Thursday, November 15, 2007

Handmeon: a new relationship to museum objects? - by Maureen

Handmeon has introduced a new relationship to objects, collecting and giving. The potential implications are very interesting for museums.

A Handmeon is an object with its own website. The premise is that the object's signficance is created, at least in part, by a person's experience in the world with the object. The person can impart aspects of this experience to others by attaching diverse forms of information to it, for example text, photo, film, sound.

The social creation of significance could be said to be as true of a Van Gogh as the paper maché box made for by my daughter on Mother's Day. Even -- perhaps it's more appropriate to say "especially" -- great art has a history and this history is often as intimate as any personal biography. Don't we all know the story of Vincent's ear? Can't we picture the night sky of Provence?

Imagine a museum where in addition to viewing the collections on display, you could access a website associated with each object. Furthermore, imagine that you could gain this access on or off site and participate in the "writing" of the object's story yourself whenever you felt like it. The enabling technology - the web-connected cell phone - already exists. Soon enough everyone will carry their "object reader and writer" around in their pocket.

It probably sounds iconoclastic to speak of a visitor "writing" the story of a museum object. But why not? The art you encounter in museums are "merely" objects. Their meaning is imparted by all of their appreciators, regardless of their credentials. Just like the meaning of any number of things in the world. You see similarly shocking examples at work right now on the Web, notably Wikipedia. On Wikipedia, a highly respectable resource, anyone who plays by the rules can participate in the amassing of information. The distinction between "expert" and "amateur" fall away on the Internet, the place where "nobody knows you're a dog".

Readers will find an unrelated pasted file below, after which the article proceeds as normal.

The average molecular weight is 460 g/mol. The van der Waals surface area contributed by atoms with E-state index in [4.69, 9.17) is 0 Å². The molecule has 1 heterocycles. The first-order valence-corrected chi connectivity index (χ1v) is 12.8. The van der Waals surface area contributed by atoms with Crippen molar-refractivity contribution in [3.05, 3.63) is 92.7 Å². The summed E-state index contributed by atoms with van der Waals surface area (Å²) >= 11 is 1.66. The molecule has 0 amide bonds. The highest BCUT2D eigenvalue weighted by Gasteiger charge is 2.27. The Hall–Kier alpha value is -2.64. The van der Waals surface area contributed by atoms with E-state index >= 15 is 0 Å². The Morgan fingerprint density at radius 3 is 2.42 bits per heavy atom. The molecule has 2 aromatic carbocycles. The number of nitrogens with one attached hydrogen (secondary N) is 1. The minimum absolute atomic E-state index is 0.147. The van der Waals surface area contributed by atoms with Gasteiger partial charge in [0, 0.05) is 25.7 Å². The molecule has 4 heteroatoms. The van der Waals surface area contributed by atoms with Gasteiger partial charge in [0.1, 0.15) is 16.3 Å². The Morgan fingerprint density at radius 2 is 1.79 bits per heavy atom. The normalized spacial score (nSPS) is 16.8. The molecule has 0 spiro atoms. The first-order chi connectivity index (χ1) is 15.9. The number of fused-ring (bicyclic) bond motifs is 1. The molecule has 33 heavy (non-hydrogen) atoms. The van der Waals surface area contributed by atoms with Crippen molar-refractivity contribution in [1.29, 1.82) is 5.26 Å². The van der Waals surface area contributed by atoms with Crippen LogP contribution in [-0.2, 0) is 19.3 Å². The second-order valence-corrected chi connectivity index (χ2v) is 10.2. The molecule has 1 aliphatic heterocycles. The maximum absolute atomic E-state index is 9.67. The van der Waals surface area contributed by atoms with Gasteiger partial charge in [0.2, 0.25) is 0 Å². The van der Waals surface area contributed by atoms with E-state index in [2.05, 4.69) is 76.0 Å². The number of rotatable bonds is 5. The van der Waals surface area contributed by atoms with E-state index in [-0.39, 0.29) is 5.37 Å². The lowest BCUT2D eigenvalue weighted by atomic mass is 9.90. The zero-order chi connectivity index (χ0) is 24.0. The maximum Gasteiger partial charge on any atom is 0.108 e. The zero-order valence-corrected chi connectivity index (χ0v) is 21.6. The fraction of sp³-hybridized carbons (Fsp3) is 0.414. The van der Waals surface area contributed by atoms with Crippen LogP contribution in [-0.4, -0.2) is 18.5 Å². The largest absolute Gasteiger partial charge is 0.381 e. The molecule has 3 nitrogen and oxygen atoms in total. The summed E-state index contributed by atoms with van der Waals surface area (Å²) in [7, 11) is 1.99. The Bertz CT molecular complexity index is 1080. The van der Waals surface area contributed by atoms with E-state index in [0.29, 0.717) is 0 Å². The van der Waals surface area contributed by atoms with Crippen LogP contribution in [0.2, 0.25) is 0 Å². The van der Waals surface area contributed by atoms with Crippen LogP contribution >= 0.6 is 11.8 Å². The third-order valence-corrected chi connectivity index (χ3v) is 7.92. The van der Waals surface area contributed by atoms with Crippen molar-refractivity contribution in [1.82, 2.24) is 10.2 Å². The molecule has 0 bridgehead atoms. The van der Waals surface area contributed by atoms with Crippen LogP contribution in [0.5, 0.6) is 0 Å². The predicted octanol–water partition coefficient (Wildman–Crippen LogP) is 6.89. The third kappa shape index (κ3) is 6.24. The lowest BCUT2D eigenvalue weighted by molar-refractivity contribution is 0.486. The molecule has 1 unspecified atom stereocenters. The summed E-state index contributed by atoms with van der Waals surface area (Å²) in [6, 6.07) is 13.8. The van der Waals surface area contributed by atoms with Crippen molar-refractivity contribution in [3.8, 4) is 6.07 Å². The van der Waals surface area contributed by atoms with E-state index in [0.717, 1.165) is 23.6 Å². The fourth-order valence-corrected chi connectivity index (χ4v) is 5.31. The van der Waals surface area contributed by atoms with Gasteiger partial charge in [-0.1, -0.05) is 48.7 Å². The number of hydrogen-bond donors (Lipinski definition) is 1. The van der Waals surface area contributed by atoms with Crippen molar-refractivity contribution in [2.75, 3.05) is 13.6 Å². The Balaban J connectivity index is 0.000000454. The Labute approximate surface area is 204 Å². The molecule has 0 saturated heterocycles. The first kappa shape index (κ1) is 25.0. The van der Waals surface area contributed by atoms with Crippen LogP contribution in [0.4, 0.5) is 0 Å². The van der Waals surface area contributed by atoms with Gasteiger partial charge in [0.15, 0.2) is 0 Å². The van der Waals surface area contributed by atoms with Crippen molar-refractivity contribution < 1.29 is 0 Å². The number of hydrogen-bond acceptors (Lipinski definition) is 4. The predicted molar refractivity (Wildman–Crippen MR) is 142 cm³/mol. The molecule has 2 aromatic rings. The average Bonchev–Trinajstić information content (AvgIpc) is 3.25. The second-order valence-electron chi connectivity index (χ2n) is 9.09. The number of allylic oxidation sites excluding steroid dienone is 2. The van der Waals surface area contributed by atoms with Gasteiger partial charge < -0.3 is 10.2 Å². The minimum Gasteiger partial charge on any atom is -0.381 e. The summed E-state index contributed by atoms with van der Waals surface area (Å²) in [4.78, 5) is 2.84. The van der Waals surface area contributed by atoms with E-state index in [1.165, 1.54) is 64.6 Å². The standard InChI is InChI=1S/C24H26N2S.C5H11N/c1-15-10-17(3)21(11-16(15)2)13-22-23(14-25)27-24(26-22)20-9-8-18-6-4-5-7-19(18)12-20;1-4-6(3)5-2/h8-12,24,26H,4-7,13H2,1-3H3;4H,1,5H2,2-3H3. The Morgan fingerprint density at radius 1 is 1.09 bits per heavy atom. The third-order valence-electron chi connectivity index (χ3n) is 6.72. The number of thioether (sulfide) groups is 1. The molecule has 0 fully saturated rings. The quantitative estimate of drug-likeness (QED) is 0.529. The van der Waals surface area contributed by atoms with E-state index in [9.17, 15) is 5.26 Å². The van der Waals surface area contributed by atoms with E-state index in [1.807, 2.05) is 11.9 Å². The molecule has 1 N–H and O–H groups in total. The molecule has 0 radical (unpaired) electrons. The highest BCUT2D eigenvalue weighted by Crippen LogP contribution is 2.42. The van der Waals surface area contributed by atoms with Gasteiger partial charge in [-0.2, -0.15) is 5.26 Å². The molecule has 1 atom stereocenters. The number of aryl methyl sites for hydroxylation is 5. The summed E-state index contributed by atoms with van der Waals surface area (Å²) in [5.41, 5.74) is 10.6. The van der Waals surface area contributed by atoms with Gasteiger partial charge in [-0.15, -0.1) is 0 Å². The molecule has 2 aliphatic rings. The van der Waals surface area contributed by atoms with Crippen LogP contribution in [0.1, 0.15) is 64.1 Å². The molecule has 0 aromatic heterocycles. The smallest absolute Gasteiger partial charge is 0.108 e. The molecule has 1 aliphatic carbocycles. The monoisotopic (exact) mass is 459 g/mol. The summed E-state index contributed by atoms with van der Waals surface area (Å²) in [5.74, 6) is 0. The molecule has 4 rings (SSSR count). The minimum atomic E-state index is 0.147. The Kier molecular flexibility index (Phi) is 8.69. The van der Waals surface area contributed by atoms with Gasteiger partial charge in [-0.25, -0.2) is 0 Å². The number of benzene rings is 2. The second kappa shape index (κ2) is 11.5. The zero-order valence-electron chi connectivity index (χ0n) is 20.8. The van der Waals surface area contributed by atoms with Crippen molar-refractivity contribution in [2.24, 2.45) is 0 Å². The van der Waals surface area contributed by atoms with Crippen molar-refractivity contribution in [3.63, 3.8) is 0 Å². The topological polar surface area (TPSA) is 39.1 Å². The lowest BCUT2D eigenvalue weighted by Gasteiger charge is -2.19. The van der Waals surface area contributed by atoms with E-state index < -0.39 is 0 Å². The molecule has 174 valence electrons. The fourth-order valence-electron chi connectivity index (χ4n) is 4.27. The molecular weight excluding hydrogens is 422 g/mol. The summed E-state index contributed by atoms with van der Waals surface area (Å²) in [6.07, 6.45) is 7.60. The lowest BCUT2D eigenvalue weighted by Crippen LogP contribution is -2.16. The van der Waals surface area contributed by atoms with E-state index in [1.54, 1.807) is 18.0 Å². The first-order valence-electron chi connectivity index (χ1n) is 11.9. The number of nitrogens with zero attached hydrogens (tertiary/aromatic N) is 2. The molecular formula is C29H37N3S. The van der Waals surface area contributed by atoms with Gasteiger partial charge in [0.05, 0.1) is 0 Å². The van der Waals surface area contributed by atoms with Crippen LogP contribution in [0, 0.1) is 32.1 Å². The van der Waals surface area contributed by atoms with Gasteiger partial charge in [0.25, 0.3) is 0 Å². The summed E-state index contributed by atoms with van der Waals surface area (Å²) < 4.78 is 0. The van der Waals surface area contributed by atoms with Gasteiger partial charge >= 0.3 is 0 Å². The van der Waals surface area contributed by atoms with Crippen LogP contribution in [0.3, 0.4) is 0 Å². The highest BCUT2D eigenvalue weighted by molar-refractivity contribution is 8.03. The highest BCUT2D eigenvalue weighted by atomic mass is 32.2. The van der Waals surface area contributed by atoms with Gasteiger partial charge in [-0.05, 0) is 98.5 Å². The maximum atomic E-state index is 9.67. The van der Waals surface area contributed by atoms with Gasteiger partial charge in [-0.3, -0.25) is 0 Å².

What about the collector who wants to donate his or her collection to the museum? The Handmeon allows this person, like others, to impart his or her experience with the object. Moreover, the art collector who uses Handmeon gets the bonus of a crash course in "How to live with your mortality" and "What's a possession" -- one of the most enticing aspects of Handmeon. It's a philosophy lesson with a practicum.

Handmeon gives a gentle reminder that because we are mortal, what we consider our possessions are merely ephemeral cohabitations -- Unless we consume "our" objects, incorporate them like a piece of beef or reduce them to pieces chemically or mechanically -- most things we own will pass into the hands of another person, whether it be directly from our hands or by a proxy after our death.

It's imaginable that more people will come to feel as I do that "possession" is a not a very interesting nor appealing way of relating to the material world. Yet I am not an ascetic. I do greatly appreciate, even love, many objects. I prefer to describe my relationship to things in terms of "experiencing their presence" rather than "owning" it. Especially since, it seems to me that "ownership" and "possession" are on a slippery slope that can lead to a reversal of the subject and object functions. Many a person is possessed or owned by the possessions they allegedly own. And the world is not a better place for this reversal.

Handmeon provides a space in which to imagine alternative ways of being with objects and sharing reflections on these alternatives with other interested people. Handmeon can literally bring new meaning to museums and to life.

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